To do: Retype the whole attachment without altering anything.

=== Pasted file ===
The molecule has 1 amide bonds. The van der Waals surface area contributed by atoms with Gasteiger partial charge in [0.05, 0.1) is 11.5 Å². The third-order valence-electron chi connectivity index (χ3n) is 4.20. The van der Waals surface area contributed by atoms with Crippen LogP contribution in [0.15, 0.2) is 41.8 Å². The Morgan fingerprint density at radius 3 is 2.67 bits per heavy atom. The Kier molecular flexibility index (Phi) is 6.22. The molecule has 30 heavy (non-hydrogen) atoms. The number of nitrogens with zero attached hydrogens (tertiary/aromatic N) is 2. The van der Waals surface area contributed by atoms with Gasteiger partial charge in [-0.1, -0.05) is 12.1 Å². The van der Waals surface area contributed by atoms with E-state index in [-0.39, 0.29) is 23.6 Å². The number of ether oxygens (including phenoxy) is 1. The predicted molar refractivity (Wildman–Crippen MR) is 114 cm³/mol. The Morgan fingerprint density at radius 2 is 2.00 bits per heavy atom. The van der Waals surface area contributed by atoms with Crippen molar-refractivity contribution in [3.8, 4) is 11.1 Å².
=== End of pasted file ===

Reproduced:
The molecule has 1 amide bonds. The van der Waals surface area contributed by atoms with Gasteiger partial charge in [0.05, 0.1) is 11.5 Å². The third-order valence-electron chi connectivity index (χ3n) is 4.20. The van der Waals surface area contributed by atoms with Crippen LogP contribution in [0.15, 0.2) is 41.8 Å². The Morgan fingerprint density at radius 3 is 2.67 bits per heavy atom. The Kier molecular flexibility index (Phi) is 6.22. The molecule has 30 heavy (non-hydrogen) atoms. The number of nitrogens with zero attached hydrogens (tertiary/aromatic N) is 2. The van der Waals surface area contributed by atoms with Gasteiger partial charge in [-0.1, -0.05) is 12.1 Å². The van der Waals surface area contributed by atoms with E-state index in [-0.39, 0.29) is 23.6 Å². The number of ether oxygens (including phenoxy) is 1. The predicted molar refractivity (Wildman–Crippen MR) is 114 cm³/mol. The Morgan fingerprint density at radius 2 is 2.00 bits per heavy atom. The van der Waals surface area contributed by atoms with Crippen molar-refractivity contribution in [3.8, 4) is 11.1 Å².